Continue to foster public involvement in Great Lakes programs by supporting AOC and LaMP Public Advisory Councils and Forums, and other specially designed mechanisms to obtain meaningful involvement.
Communicating and Reporting Progress
The USPC will work with our Canadian partners to provide periodic updates and progress reports to the public and other entities that have an interest or role in Great Lakes environmental protection. The primary vehicle for this will be periodic reports such as the overall Report on the Great Lakes Ecosystem, required by section 118 of the Clean Water Act, as well as State and other Agency reports. Other important vehicles for reporting are the binational SOLEC report, and periodic updates and reports from the LaMP and RAP processes. The SOLEC report emphasizes the health of the lakes from a scientific perspective. LaMPs and RAPs will report on progress toward achieving ecosystem restoration goals and restoring beneficial uses. A comprehensive progress report on the Great Lakes Ecosystem will be provided to the IJC biannually, as required by the GLWQA. The partners to this Strategy commit to placing reports and information on the Internet on a timely basis so information can reach a wide audience. In our implementation of the Strategy, we will endeavor to reduce reporting overlap and redundancy in order to improve public comprehension of key issues and trends.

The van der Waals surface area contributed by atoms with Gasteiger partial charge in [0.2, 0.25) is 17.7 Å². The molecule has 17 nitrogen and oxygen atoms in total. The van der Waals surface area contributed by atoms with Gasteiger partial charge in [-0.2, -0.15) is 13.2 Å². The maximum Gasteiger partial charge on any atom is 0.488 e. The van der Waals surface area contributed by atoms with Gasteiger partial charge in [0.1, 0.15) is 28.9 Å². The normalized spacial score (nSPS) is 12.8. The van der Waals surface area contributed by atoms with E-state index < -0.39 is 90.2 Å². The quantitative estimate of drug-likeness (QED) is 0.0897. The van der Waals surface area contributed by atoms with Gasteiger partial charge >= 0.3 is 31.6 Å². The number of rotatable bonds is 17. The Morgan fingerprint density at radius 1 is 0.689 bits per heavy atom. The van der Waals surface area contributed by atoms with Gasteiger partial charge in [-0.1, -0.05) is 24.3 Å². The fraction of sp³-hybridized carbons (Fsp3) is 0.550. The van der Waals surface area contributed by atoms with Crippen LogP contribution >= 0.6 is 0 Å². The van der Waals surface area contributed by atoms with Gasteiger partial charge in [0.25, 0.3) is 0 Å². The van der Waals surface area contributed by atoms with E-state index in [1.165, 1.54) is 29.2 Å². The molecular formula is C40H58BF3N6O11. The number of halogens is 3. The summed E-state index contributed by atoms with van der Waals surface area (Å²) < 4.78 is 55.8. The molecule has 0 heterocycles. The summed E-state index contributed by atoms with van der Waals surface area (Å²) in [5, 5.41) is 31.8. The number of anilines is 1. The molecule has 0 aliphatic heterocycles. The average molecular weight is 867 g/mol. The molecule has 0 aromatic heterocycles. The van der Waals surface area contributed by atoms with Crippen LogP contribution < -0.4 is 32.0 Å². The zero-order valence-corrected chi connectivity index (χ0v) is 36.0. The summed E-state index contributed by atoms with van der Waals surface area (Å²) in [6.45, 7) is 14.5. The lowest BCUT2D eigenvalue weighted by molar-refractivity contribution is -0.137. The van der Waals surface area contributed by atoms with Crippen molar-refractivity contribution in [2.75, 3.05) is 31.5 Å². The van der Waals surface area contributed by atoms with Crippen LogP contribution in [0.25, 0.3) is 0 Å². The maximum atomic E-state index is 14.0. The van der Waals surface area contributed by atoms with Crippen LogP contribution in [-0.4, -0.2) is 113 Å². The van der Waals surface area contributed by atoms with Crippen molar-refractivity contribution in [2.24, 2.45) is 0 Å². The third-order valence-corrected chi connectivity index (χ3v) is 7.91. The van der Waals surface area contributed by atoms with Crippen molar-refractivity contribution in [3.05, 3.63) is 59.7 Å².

Emerging Problems and Continuing Challenges
The environmental protection and natural resource management problems of the Great Lakes Basin are a great challenge. As our knowledge of the Ecosystem progresses, we can expect newly identified problems to emerge. This Strategy is not a static work plan, but rather reflects an ongoing commitment to the long-term protection and restoration of the Great Lakes.